The Problem at the Heart of the Bishops' Amendments

The Problem at the Heart of the Bishops' Amendments

Fulcrum Perspectives: Women Bishops Legislation

The Problem at the Heart of the Bishops' Amendments

by Stephen Kuhrt

co-published with the Church of England Newspaper 1st July 2012 by permission

Women bishops will, I hope, turn the Church of England completely upside down. My prayer is that its dramatic empowerment of the skills, gifts and insights of women will revitalise the church and change it forever.

As I write this, I can feel waves of anxiety increasing, not just from it opponents but many of those who claim to be its supporters. ‘No, that’s an unhelpful point', many will say, ‘things will carry on much as they have before but with women simply able to exercise a full ministry alongside that of the men’.

But I maintain the point. My experience, in the church of which I am vicar, is that when women’s ministry is allowed to flourish to the full, the entire atmosphere of a church is transformed. Preaching, pastoral care, sacramental ministry, the occasional offices, the nature of services and, above all, the strategy and direction of the local church are all enriched beyond measure. Various practical reasons can be advanced for this. But at a theological level it is because the male and female both being allowed their full role, is bringing about a much deeper reflection of the image of God and a much greater anticipation in our worship of the new creation. It is this that has brought about the transformation within many local churches that have experienced the full ministry of women.

Where such transformation is now most badly needed is within the higher leadership and structures of the Church of England. I am extremely excited about the impact that women bishops will have upon the leadership of Areas and Dioceses where the gifts and talents of women, at last able to have a more strategic impact, will undoubtedly bring a greater humanity and relevance to the face of the church and care of the clergy.

But the change I expect to be most transforming of all is to that of the nature of the House of Bishops. Reinforced by its representation of only one gender, many within this body are hopelessly out of touch with both parishes and clergy and increasingly characterised by what has been accurately termed ‘delusions of adequacy’.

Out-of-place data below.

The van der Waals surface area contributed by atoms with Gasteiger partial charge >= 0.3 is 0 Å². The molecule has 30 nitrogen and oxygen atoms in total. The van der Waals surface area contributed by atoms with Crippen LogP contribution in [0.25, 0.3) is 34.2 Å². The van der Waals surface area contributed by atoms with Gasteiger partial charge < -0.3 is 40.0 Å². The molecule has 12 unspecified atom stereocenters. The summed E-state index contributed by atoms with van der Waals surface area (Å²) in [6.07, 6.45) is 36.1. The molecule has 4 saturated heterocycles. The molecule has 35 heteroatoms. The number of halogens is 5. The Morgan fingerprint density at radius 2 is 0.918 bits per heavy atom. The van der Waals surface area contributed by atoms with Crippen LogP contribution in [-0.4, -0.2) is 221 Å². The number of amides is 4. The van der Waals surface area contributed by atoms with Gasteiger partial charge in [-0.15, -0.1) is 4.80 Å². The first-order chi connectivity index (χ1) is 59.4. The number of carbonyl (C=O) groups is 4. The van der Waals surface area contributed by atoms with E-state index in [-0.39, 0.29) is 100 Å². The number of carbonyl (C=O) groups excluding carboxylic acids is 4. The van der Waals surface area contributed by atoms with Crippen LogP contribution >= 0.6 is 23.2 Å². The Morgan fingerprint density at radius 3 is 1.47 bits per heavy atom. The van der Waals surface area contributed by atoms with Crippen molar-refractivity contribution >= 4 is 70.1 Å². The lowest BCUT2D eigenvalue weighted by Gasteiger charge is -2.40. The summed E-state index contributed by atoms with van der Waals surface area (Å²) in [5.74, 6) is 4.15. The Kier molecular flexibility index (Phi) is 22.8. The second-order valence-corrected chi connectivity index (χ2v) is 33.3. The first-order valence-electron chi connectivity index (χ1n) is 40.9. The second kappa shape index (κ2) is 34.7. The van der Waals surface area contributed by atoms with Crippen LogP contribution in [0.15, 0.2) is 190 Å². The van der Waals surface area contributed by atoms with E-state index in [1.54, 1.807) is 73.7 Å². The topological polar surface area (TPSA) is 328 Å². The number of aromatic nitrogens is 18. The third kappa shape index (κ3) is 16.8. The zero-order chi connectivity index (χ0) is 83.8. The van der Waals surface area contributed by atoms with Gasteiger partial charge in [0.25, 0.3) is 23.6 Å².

Hence my distraught response to the fact that it is the greatest symptom of the problem that women bishops will address, that has seen fit to amend the legislation in the way that it has. It is bad enough that the amendments have been made at the eleventh hour and fly in the face of the clear will of the elected General Synod. But where the real problem lies is in this group of men deciding to use their power to ensure that women do not become bishops on the same footing as them.

My strong suspicion is that there are factors at work here that go beyond the desire to safeguard the most obvious opponents of the measure. Those in possession of power are usually very intuitive to danger, and the current set of bishops know that there will be far less places for them to hide if women are allowed to join them as equals. Better to allow women in but with areas of vulnerability preserved to keep them beholden to their male colleagues. From this perspective the amendments are less to do with protecting the minority who oppose women bishops (who would be quite adequately covered by a Code of Practice), than trying to ensure that the impact of this development is kept ‘safe’ and away from changing any more than it has to about the status quo.

Should the legislation in its current form be passed by the General Synod in July? It is difficult say. The deep ambivalence that the amended legislation has brought about amongst so many brilliant and dynamic women clergy shows that its impact has already been disastrous. As a collective body, the bishops clearly have no idea of the extent to which they so regularly sap morale amongst the very people they should be doing the most to encourage.

Where it is being exercised in full equality with that of men, women’s ministry is transforming local churches and parishes. Now is the time for this to become just as true within the overall leadership and structures of the Church of England. The real iniquity of political and social conservatism (that is so often the reality underlying theological and ecclesiological conservatism) is that its whole agenda is looking to provide change in a manner which changes as little as possible. Through their amendments, the House of Bishops have, consciously or unconsciously, followed that agenda and a church which could have been enormously blessed if they had done the right thing will now be much less so.


Stephen Kuhrt is Vicar of Christ Church, New Malden and Chair of Fulcrum

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